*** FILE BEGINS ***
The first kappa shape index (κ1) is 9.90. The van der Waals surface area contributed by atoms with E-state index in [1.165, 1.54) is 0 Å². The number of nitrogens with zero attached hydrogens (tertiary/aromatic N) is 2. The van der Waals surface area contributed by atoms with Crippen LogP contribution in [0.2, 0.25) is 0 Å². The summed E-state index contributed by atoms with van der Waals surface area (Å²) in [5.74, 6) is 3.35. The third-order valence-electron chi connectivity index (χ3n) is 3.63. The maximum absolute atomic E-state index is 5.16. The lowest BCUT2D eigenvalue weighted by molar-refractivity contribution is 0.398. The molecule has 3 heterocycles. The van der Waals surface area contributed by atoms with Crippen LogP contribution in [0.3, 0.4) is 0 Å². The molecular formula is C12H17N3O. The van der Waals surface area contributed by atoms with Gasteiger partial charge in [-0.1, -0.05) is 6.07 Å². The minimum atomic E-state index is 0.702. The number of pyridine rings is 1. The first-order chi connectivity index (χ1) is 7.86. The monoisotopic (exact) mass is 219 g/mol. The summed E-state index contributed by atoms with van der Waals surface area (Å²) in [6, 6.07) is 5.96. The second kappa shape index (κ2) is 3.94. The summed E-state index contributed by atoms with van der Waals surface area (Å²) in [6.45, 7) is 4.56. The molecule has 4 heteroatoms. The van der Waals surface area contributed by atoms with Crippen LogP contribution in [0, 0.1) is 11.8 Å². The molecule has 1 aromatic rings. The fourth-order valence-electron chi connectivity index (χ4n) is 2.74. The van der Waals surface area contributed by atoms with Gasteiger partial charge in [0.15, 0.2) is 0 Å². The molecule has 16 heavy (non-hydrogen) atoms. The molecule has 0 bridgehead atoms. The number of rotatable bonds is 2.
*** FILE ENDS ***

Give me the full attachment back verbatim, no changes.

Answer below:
The first kappa shape index (κ1) is 9.90. The van der Waals surface area contributed by atoms with E-state index in [1.165, 1.54) is 0 Å². The number of nitrogens with zero attached hydrogens (tertiary/aromatic N) is 2. The van der Waals surface area contributed by atoms with Crippen LogP contribution in [0.2, 0.25) is 0 Å². The summed E-state index contributed by atoms with van der Waals surface area (Å²) in [5.74, 6) is 3.35. The third-order valence-electron chi connectivity index (χ3n) is 3.63. The maximum absolute atomic E-state index is 5.16. The lowest BCUT2D eigenvalue weighted by molar-refractivity contribution is 0.398. The molecule has 3 heterocycles. The van der Waals surface area contributed by atoms with Crippen LogP contribution in [0.3, 0.4) is 0 Å². The molecular formula is C12H17N3O. The van der Waals surface area contributed by atoms with Gasteiger partial charge in [-0.1, -0.05) is 6.07 Å². The minimum atomic E-state index is 0.702. The number of pyridine rings is 1. The first-order chi connectivity index (χ1) is 7.86. The monoisotopic (exact) mass is 219 g/mol. The summed E-state index contributed by atoms with van der Waals surface area (Å²) in [6, 6.07) is 5.96. The second kappa shape index (κ2) is 3.94. The summed E-state index contributed by atoms with van der Waals surface area (Å²) in [6.45, 7) is 4.56. The molecule has 4 heteroatoms. The van der Waals surface area contributed by atoms with Crippen LogP contribution in [0, 0.1) is 11.8 Å². The molecule has 1 aromatic rings. The fourth-order valence-electron chi connectivity index (χ4n) is 2.74. The van der Waals surface area contributed by atoms with Gasteiger partial charge in [0.15, 0.2) is 0 Å². The molecule has 16 heavy (non-hydrogen) atoms. The molecule has 0 bridgehead atoms. The number of rotatable bonds is 2.